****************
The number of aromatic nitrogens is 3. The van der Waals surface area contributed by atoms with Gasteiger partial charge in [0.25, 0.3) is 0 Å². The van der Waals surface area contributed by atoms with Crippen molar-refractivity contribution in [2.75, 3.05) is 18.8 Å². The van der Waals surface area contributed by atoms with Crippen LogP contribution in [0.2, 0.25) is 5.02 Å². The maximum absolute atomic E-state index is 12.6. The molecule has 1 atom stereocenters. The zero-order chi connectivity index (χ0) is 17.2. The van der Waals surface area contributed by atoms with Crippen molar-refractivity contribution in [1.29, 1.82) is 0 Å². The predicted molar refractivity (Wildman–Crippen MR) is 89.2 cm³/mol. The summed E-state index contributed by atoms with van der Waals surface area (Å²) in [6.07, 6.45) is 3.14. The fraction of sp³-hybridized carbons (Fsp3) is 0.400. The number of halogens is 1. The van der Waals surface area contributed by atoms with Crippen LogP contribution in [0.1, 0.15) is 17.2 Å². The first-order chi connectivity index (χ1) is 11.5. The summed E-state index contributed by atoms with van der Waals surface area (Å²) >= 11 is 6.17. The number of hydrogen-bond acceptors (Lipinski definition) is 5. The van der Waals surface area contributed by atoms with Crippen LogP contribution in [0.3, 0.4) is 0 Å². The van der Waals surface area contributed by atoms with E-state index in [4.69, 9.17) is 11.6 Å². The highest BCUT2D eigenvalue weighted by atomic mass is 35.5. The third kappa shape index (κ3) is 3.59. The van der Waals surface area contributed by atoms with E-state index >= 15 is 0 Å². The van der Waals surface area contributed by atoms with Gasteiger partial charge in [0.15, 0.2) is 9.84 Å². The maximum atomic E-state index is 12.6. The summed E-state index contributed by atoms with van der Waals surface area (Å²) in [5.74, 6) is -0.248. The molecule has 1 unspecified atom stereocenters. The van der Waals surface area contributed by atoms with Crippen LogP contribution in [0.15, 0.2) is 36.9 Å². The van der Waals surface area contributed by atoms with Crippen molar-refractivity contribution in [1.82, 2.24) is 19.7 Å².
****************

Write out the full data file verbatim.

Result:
The number of aromatic nitrogens is 3. The van der Waals surface area contributed by atoms with Gasteiger partial charge in [0.25, 0.3) is 0 Å². The van der Waals surface area contributed by atoms with Crippen molar-refractivity contribution in [2.75, 3.05) is 18.8 Å². The van der Waals surface area contributed by atoms with Crippen LogP contribution in [0.2, 0.25) is 5.02 Å². The maximum absolute atomic E-state index is 12.6. The molecule has 1 atom stereocenters. The zero-order chi connectivity index (χ0) is 17.2. The van der Waals surface area contributed by atoms with Crippen molar-refractivity contribution in [1.29, 1.82) is 0 Å². The predicted molar refractivity (Wildman–Crippen MR) is 89.2 cm³/mol. The summed E-state index contributed by atoms with van der Waals surface area (Å²) in [6.07, 6.45) is 3.14. The fraction of sp³-hybridized carbons (Fsp3) is 0.400. The number of halogens is 1. The van der Waals surface area contributed by atoms with Crippen LogP contribution in [0.1, 0.15) is 17.2 Å². The first-order chi connectivity index (χ1) is 11.5. The summed E-state index contributed by atoms with van der Waals surface area (Å²) >= 11 is 6.17. The number of hydrogen-bond acceptors (Lipinski definition) is 5. The van der Waals surface area contributed by atoms with Crippen LogP contribution in [0.3, 0.4) is 0 Å². The van der Waals surface area contributed by atoms with E-state index in [4.69, 9.17) is 11.6 Å². The highest BCUT2D eigenvalue weighted by atomic mass is 35.5. The third kappa shape index (κ3) is 3.59. The van der Waals surface area contributed by atoms with E-state index >= 15 is 0 Å². The van der Waals surface area contributed by atoms with Gasteiger partial charge in [0.15, 0.2) is 9.84 Å². The maximum atomic E-state index is 12.6. The summed E-state index contributed by atoms with van der Waals surface area (Å²) in [5.74, 6) is -0.248. The molecule has 1 unspecified atom stereocenters. The van der Waals surface area contributed by atoms with Crippen LogP contribution in [0.15, 0.2) is 36.9 Å². The van der Waals surface area contributed by atoms with Crippen molar-refractivity contribution in [1.82, 2.24) is 19.7 Å².